In addition, customers are now likely to become a brand’s biggest set of influencers, while user-generated content will replace the “top-down” approach to influencer marketing, where brands have been dictating the message.
According to the Launchmetrics report, 56.3 percent of brands have already been using customers as influencers, a trend that has been spearheaded in the beauty space by direct-to-consumer labels like Glossier. It’s a smart move that allows brands to forge closer bonds with their customers as well as have access to “real, visual testimonials of the very customers they are trying to attract,” Launchmetrics said.
“A group of customers just has so much more in common, and that relatability feels much more natural and so much more inspiring,” Bringé said.
In fact, “top-down” marketing will lose relevance across the board: Brands won’t only have to listen to their customer more closely, but also approach influencer partnerships in more flexible ways, both in front of, and behind, the scenes.
Bringé added that, until now, brands would say: “‘I’m going to hire you to do this piece of content and this is how I want it done.’ Right now, the brands don’t really know what the customers want, so they’re really waiting for the direction of the influencers. We believe this shift will continue, with brands allowing their influencers to take more of the lead so they can shift away from this product-led activation,” Bringé said.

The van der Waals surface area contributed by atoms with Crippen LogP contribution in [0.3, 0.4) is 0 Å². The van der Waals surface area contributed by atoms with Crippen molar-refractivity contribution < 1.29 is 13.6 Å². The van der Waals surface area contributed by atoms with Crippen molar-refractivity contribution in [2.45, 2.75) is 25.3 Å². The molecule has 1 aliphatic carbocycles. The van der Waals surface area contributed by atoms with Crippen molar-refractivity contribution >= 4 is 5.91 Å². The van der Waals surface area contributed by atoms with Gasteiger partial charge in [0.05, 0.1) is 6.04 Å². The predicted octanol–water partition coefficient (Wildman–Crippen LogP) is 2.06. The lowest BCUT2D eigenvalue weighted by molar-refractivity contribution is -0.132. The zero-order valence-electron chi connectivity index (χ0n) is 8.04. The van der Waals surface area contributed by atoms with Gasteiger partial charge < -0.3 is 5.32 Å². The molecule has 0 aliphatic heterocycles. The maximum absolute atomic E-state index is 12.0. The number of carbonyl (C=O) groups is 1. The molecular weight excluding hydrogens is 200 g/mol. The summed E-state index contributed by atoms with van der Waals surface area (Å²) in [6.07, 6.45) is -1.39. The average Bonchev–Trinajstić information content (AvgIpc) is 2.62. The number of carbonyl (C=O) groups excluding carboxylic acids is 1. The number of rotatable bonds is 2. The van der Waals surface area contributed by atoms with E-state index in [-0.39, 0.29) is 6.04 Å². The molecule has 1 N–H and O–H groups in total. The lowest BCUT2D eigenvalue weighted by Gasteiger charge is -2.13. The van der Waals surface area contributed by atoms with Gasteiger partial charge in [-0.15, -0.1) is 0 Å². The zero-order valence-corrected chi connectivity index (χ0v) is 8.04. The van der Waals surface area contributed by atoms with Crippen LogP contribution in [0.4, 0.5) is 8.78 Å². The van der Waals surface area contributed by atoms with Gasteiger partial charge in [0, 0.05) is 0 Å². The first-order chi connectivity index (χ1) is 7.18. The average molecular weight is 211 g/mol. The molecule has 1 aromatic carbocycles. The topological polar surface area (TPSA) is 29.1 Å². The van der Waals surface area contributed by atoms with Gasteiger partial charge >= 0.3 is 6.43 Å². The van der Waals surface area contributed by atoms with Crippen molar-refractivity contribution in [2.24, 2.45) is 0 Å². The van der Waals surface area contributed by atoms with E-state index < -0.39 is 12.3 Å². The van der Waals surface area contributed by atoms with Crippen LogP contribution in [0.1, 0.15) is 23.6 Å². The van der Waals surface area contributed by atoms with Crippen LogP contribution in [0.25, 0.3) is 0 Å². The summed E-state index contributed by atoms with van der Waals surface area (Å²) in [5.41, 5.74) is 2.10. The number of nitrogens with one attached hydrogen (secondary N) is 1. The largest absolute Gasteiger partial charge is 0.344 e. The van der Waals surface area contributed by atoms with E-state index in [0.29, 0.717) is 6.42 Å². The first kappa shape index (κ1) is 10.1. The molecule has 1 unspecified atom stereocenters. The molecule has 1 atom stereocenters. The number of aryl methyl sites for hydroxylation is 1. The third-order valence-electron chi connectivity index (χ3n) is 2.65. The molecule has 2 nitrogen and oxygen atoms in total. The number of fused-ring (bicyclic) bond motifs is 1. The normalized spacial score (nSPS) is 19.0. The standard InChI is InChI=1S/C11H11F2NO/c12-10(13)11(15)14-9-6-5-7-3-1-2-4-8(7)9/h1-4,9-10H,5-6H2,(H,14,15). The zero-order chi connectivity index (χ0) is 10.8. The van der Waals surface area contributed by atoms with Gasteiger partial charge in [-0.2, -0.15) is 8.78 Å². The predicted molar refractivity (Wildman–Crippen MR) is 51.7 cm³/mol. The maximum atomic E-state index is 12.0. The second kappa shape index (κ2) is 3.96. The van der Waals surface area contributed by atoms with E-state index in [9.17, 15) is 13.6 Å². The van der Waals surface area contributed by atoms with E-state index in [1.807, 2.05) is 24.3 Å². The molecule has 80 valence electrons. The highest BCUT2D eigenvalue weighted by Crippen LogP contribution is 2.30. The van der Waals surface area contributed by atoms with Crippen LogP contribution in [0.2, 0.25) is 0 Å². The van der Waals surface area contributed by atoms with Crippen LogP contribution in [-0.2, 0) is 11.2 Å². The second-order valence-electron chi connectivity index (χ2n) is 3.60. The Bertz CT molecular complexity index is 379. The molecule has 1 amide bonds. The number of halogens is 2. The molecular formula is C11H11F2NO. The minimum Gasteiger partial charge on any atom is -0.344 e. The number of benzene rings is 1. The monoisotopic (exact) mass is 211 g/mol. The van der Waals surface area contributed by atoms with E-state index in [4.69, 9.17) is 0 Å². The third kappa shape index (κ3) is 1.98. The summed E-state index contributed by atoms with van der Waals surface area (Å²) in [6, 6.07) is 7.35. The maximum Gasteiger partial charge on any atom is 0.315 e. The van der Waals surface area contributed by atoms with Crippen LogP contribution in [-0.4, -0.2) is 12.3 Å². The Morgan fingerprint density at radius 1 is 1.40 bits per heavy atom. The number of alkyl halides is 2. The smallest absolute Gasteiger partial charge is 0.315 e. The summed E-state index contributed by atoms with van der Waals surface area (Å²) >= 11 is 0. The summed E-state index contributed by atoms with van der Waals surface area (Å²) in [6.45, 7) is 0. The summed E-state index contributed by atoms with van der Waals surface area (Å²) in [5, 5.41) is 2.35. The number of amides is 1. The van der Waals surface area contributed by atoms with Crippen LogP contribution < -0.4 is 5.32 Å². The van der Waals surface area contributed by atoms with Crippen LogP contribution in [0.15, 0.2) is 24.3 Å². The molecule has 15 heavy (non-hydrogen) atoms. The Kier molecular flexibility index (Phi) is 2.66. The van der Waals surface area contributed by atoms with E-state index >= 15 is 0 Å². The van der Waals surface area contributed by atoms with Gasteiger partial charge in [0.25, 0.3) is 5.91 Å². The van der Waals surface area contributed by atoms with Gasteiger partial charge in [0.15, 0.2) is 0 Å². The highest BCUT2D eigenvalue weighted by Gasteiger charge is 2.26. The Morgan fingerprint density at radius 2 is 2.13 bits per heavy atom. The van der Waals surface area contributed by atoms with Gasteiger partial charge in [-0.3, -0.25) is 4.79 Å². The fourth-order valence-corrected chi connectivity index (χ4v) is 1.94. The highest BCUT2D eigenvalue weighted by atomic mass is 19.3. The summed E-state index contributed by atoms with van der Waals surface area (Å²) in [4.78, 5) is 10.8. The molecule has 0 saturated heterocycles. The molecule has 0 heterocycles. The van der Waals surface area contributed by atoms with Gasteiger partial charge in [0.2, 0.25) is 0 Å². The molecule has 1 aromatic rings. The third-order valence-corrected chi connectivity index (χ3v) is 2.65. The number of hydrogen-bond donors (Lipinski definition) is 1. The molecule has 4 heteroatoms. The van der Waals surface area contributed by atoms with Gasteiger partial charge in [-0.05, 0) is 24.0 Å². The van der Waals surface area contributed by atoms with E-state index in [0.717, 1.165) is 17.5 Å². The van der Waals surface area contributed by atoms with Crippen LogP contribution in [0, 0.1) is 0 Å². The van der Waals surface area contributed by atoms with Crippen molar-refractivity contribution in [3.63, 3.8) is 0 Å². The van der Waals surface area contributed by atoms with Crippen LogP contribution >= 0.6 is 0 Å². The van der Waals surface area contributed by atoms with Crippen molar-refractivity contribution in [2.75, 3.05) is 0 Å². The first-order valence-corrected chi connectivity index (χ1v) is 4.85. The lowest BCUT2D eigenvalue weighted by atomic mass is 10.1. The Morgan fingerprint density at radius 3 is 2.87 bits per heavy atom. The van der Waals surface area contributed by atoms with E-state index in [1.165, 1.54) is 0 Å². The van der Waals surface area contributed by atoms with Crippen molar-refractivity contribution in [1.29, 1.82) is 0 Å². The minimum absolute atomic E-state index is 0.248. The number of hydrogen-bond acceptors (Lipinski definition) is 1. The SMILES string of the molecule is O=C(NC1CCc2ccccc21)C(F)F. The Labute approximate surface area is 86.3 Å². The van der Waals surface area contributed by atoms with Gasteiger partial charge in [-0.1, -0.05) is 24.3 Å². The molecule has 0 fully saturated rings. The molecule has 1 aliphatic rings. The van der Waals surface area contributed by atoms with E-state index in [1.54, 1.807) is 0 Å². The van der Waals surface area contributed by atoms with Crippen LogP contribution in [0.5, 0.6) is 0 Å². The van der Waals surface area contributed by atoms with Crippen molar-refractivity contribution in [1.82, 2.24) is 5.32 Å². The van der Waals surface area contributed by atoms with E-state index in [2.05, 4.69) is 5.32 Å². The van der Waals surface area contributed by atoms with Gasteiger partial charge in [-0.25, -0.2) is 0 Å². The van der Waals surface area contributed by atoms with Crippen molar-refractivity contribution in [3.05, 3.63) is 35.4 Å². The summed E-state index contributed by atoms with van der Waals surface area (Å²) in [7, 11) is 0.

For Ciobanu, the key is for brand marketers to start seeing influencers as well-rounded people with a wide range of skills to bring to the table: “So many of us have passions that go beyond just posting OOTDs [or outfits of the day], but a lot of times brands are skeptical about engaging with influencers beyond the ‘traditional’ ways. I don’t get stimulated by influencer jobs anymore. For instance, I want to either create visual storytelling or consult on sustainability, but when I pitch that to brands they are sometimes slightly confused as to why I’m asking for more. Other influencers I’ve met paint, sing, cook, or do sports, and there are so many ways to integrate all these other aspects into working together that could actually be ground-breaking.”